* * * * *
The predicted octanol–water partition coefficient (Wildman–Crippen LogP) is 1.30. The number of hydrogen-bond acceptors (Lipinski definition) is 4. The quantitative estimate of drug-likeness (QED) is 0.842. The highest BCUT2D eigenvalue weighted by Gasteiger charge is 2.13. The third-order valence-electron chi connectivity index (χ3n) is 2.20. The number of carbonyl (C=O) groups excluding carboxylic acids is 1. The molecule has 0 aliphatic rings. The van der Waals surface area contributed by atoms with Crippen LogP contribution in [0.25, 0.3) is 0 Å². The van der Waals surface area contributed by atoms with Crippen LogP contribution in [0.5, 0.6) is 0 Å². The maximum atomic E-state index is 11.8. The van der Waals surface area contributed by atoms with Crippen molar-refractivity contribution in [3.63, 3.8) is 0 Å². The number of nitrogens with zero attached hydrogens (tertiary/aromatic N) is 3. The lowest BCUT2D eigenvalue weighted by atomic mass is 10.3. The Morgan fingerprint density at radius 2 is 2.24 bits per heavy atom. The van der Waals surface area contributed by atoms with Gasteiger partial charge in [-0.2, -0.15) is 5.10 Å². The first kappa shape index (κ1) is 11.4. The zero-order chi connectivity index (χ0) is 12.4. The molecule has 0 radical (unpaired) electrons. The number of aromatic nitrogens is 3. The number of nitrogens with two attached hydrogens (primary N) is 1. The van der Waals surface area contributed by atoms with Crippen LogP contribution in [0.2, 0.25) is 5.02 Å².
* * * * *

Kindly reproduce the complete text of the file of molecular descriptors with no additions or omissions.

The predicted octanol–water partition coefficient (Wildman–Crippen LogP) is 1.30. The number of hydrogen-bond acceptors (Lipinski definition) is 4. The quantitative estimate of drug-likeness (QED) is 0.842. The highest BCUT2D eigenvalue weighted by Gasteiger charge is 2.13. The third-order valence-electron chi connectivity index (χ3n) is 2.20. The number of carbonyl (C=O) groups excluding carboxylic acids is 1. The molecule has 0 aliphatic rings. The van der Waals surface area contributed by atoms with Crippen LogP contribution in [0.25, 0.3) is 0 Å². The van der Waals surface area contributed by atoms with Crippen LogP contribution in [0.5, 0.6) is 0 Å². The maximum atomic E-state index is 11.8. The van der Waals surface area contributed by atoms with Crippen molar-refractivity contribution in [3.63, 3.8) is 0 Å². The number of nitrogens with zero attached hydrogens (tertiary/aromatic N) is 3. The lowest BCUT2D eigenvalue weighted by atomic mass is 10.3. The Morgan fingerprint density at radius 2 is 2.24 bits per heavy atom. The van der Waals surface area contributed by atoms with Gasteiger partial charge in [-0.2, -0.15) is 5.10 Å². The first kappa shape index (κ1) is 11.4. The zero-order chi connectivity index (χ0) is 12.4. The molecule has 0 radical (unpaired) electrons. The number of aromatic nitrogens is 3. The number of nitrogens with two attached hydrogens (primary N) is 1. The van der Waals surface area contributed by atoms with Crippen LogP contribution in [0.2, 0.25) is 5.02 Å².